While we're on the subject of fraud...
Fortune Magazine has chosen this moment to profile Dina Wein Reis, an Orthodox woman who is going to stand trial next year in the States on charges of duping Fortune 500 companies out of at least $20 million dollars (that is the figure the government is trying to recover, but the companies' exact losses are unknown). She was busted late last year.
Read the whole thing here - it is quite fascinating. But two paragraphs stand out:
In at least one remarkable way, Wein Reis did not fit the profile of a pure hustler. A person familiar with her finances says she gave at least 10% of her profits to charity. She regularly hosted homeless people in her townhouse. When an Israeli rabbi called her about the death of a man in his congregation in a suicide bombing, Wein Reis sent the rabbi a big check but insisted the gift be anonymous.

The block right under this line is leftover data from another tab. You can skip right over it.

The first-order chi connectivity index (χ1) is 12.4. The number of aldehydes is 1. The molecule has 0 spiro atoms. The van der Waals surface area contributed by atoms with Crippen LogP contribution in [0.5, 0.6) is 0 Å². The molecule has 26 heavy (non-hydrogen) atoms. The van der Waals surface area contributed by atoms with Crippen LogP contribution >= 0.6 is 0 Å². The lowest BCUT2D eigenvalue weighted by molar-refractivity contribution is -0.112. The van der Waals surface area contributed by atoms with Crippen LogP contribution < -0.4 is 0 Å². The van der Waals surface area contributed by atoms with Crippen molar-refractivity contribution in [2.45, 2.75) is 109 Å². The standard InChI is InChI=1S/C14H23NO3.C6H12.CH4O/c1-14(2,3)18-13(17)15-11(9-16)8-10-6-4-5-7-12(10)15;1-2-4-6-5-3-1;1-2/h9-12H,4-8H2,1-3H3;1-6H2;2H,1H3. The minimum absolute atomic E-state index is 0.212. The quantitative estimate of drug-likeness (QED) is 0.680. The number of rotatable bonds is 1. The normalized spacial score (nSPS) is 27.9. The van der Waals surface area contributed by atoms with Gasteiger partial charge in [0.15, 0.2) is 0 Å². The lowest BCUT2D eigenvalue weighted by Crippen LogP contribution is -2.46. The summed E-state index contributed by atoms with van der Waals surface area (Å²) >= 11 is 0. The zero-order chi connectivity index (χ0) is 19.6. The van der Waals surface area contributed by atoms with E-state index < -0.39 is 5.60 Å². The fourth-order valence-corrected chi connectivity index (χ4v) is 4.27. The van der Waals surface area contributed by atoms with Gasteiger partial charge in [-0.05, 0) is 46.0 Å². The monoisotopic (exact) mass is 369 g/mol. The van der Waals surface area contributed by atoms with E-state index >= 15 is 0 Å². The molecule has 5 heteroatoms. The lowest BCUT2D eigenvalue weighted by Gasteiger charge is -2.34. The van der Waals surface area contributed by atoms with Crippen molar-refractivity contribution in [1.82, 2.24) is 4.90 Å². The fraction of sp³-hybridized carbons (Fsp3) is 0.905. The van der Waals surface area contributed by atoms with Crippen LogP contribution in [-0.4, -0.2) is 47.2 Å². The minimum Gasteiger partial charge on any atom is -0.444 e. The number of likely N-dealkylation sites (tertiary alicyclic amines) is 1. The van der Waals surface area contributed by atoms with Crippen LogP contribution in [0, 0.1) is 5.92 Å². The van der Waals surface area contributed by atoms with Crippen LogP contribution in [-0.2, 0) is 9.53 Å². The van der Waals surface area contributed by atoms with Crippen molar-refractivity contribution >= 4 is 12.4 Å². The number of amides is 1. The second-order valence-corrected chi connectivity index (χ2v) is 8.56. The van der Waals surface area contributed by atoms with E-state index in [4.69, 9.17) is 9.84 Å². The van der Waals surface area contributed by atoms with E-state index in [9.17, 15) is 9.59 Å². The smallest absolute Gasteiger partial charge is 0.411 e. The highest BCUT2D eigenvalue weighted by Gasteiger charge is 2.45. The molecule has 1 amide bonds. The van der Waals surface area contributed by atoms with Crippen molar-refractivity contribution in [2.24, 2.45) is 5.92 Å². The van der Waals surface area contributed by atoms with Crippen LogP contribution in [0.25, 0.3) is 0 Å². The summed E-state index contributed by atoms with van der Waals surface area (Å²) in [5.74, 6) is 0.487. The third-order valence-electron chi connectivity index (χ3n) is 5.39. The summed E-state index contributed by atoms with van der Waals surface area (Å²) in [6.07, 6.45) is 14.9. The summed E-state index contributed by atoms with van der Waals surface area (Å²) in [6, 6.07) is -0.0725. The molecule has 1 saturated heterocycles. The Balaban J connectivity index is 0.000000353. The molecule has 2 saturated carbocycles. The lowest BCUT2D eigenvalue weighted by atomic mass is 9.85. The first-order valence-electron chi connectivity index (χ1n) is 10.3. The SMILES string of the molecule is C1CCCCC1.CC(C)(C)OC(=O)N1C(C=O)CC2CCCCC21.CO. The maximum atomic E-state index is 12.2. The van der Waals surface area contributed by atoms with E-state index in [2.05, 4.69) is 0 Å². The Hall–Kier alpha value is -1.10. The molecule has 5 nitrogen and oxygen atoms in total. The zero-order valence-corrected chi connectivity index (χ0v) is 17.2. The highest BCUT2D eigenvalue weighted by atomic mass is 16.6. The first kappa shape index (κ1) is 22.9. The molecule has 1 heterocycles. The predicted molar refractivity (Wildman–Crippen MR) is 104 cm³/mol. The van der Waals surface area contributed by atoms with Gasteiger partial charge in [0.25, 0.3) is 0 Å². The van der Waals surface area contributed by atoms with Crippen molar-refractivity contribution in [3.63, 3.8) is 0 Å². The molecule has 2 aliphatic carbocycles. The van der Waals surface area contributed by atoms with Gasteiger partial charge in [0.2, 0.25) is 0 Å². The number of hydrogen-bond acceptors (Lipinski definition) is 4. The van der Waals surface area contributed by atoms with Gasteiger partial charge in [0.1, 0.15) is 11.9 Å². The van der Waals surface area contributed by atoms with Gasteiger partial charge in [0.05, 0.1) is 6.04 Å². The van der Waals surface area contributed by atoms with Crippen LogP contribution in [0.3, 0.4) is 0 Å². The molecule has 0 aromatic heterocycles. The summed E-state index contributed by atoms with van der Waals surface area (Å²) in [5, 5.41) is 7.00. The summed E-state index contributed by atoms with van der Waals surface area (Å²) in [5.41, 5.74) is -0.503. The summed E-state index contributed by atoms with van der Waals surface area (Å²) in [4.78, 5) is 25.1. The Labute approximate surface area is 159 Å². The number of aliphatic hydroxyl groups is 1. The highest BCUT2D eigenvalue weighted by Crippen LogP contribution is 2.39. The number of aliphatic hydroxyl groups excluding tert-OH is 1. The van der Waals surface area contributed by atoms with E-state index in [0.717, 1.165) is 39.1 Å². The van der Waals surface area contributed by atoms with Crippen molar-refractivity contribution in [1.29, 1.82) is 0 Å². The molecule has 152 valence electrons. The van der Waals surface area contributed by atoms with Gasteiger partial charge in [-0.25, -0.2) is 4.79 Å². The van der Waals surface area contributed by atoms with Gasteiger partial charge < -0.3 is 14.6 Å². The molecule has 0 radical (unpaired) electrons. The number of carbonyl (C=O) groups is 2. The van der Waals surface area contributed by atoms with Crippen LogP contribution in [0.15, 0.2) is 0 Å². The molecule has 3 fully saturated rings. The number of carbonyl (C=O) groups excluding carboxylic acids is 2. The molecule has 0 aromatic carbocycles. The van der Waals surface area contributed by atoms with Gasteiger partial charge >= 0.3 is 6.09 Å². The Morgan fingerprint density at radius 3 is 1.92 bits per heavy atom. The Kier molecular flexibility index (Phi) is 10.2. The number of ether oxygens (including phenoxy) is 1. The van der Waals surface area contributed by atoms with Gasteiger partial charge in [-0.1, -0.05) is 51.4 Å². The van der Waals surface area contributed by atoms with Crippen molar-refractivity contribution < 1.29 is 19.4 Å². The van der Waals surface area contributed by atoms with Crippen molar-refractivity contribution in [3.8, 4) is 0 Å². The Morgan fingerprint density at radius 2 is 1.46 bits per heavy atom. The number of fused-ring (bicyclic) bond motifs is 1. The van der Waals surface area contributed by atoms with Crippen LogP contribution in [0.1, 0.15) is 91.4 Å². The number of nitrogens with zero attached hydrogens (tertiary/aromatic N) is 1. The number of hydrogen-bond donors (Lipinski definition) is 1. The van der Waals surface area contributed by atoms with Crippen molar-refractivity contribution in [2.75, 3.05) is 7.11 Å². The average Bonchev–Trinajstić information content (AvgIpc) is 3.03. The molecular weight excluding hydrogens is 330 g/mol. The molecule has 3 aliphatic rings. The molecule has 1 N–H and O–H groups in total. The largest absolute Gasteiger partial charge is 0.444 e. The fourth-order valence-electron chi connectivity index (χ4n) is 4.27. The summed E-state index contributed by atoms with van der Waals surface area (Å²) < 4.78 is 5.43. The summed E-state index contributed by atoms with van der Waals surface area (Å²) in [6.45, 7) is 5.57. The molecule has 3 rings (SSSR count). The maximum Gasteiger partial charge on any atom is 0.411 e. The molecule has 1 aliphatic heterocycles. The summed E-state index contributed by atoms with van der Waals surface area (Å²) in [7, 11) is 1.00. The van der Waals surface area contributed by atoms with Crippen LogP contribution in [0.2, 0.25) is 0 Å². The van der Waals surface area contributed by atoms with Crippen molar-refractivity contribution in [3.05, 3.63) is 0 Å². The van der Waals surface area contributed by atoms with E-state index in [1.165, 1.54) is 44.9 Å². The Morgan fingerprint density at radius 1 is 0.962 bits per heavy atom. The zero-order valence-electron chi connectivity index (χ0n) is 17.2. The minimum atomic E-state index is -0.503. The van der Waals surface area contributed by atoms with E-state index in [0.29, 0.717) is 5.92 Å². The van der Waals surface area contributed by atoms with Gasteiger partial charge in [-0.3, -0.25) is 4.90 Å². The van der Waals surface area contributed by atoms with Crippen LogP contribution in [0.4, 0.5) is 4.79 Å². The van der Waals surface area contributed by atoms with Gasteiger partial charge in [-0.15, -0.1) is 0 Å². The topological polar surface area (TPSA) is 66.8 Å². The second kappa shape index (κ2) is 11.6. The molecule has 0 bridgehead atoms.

Of course, many people will use this as evidence that Wein Reis was not really a bad person; that she could not possibly have committed the crimes of which she is accused; etc etc. The prosecutors allege, however, that this was not her money to give away.
Wein Reis enlisted her rabbi in her bid to convince a judge that she should not be required to wear an electronic monitoring ankle bracelet. Orthodox practice, the rabbi said, forbids women from wearing slacks or pantsuits. Summer was coming, Wein Reis's lawyer noted, and any skirt or dress shorter than ankle length would reveal the bracelet, which would complicate her efforts to get a new job. The
It might seem a little rich for a woman accused of stealing tens of millions of dollars (by, allegedly, flirting with her clients) to be worried about her modesty, but she is, after all, innocent until proven guilty. Nevertheless, a really frum woman could hardly object to having to wear ankle-length skirts. If I were American, I'd want to know the identity of the rabbi who helped her use religion to get her way in court.